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Simulation of Cam-Driven Machines Reduces Hardware Testing

Machine Design Services relies on Dynamic Designer to design and test very complex cam-driven machines.


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A typical machine developed by Machine Design Services contains upwards of 60 cams and operates at 100 parts per minute. Before cutting a single piece of metal they test for clearances, timing, bearing loads, and part accelerations using Dynamic Designer.

"We use Dynamic Designer to simulate every mechanism that we design," explains Glenn Jordan, president of Machine Design Services (M.D.S.) in Boxborough, MA. Functional virtual prototyping is a critical part of their0 design process, and they enjoy the benefits they get from Dynamic Designer.

M.D.S. designs and builds automated assembly machinery. With a broad background in machine design, they work in virtually all industries. They are experts in synchronous machinery design and often work on machines that process more than 100 parts per minute.

Complex, high-speed, multiple cam-driven mechanisms are at the core of most M.D.S. machines. The complexity of the designs makes physical testing difficult and cost-prohibitive, so they had to integrate virtual prototyping into their process.

Today all M.D.S. machines are developed in a paperless office using 3D CAD and Dynamic Designer. Mid-Range CAD is fundamental in the design and development of accurate 3D solid models. Dynamic Designer seamlessly extends CAD systems to test the characteristics and functionality of the design before the machine is built.

The benefits of using virtual prototyping throughout the design process at M.D.S. are reduced physical testing costs, reduced development time, and the production of more reliable machines. As Jordan explains, "Dynamic designer has reduced the time and money we spend in the proof-of-principles portion of our projects."

Step by Step Functional Virtual Prototyping

A typical M.D.S. mechanism involves three to six cams resulting in complex high-speed motion. These mechanisms are assembled into complex machinery. M.D.S does not cut any metal, mold any parts, or construct a prototype for a machine until it has been simulated with Dynamic Designer.

STEP 1. The process begins by modeling the kinematics of a design concept. Dynamic Designer animations and plots are used to make sure the model matches the timing specified in timing diagrams. Tracing the output of cam-driven levers verifies stroke or displacement characteristics.

Each mechanism may contain 3-6 cams and each M.D.S machine contains multiple of these mechanisms.

STEP 2. Dynamic studies are utilized to understand accelerations at important locations. Acceleration information helps specify the range of component masses required to keep the forces in check.

STEP 3. Next M.D.S. uses CAD to create a complete 3D model. The accurate mass properties in the 3D model are critical to the virtual prototyping process for the calculation of force quantities.

STEP 4. When the 3D model is complete, they utilize Dynamic Designer to calculate forces on bearing levers and other locations.

STEP 5. In high speed machinery design, it is important to minimize stroke, which often causes clearance problems. Typically, design motions are not rectilinear and there may be three or four cams contributing motions to the mechanism. It is very labor-intensive to check the position of these mechanisms throughout each 360-degree position of the machine timing. Viewing the Dynamic Designer animation in 3D is often the only way to check for clearances around nests, especially when the parts being picked and placed are oddly shaped.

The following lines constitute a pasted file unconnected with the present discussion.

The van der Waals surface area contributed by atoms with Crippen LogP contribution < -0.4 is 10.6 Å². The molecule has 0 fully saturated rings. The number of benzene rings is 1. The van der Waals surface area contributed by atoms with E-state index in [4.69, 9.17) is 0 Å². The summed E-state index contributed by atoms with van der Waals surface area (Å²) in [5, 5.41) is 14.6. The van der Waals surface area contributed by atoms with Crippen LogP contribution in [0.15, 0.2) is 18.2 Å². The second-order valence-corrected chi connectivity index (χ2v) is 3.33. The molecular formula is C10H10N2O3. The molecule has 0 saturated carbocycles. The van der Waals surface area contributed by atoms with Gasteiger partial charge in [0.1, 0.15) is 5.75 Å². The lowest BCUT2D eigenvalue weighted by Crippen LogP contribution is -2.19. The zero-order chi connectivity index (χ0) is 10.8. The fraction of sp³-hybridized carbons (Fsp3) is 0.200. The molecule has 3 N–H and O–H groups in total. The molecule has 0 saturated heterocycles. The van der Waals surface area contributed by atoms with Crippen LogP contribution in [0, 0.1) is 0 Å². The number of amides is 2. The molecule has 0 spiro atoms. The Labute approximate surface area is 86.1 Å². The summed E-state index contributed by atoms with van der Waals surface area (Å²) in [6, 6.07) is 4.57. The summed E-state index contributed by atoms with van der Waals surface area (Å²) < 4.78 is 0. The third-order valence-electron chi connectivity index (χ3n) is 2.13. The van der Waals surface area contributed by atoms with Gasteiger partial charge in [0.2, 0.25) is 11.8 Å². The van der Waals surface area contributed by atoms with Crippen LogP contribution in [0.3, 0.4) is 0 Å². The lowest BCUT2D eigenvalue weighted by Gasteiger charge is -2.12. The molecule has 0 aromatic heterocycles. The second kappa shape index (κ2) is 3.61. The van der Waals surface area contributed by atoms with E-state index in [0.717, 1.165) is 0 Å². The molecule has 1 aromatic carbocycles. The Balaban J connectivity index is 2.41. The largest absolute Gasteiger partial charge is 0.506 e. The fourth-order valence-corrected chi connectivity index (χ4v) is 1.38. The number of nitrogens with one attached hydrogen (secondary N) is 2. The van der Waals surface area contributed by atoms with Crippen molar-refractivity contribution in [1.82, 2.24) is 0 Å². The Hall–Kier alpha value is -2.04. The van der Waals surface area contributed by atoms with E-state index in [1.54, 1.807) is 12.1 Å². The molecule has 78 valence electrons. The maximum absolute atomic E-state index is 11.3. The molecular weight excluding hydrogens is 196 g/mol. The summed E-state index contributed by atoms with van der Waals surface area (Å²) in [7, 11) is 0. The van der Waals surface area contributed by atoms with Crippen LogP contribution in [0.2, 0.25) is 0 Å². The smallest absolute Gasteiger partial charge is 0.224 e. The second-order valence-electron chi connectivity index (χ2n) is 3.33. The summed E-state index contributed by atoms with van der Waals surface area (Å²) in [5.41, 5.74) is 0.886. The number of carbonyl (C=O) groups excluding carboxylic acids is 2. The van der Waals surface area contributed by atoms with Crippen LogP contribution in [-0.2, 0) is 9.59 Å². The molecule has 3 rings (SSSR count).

Realizing the Benefits

By using Dynamic Designer M.D.S. is saving time, money and developing better product.

M.D.S. uses animations to effectively communicates design concepts and proposals to customers. "We often share animations with our customers so that they can see the mechanism move and better and understand what is happening," explains Jordan. In fact, M.D.S. is now offering machine animation creation as a service to customers. The animations can contain plots to show engineering information or can be accompanied by an exported Microsoft Excel file containing the plots.

"I firmly believe that the work we do using Dynamic Designer not only saves us money in the design phase but also allows our equipment to run very reliably, which is a cost benefit for our customers."

Virtual prototypes can only replace physical tests if the results are accurate. "We have checked the data we extracted from our Dynamic Designer model against the actual machine and feel very comfortable with the results," states Jordan. Jordan in turn can create accurate proposals and make important design decisions without building and testing a physical prototype.

"I am finding that as my confidence has grown using Dynamic Designer, I have been able to do some projects lately that I may have walked away from before because of the unknown cost of development," explains Jordan. "I do virtual prototyping to get myself comfortable with an idea for a mechanism, before I invest the time in pursuing a more detailed study of the design details."

M.D.S. has embraced the power of virtual prototyping. In their continual quest for the paperless office, they plan on integrating more and more Dynamic Designer-type technologies into their processes.


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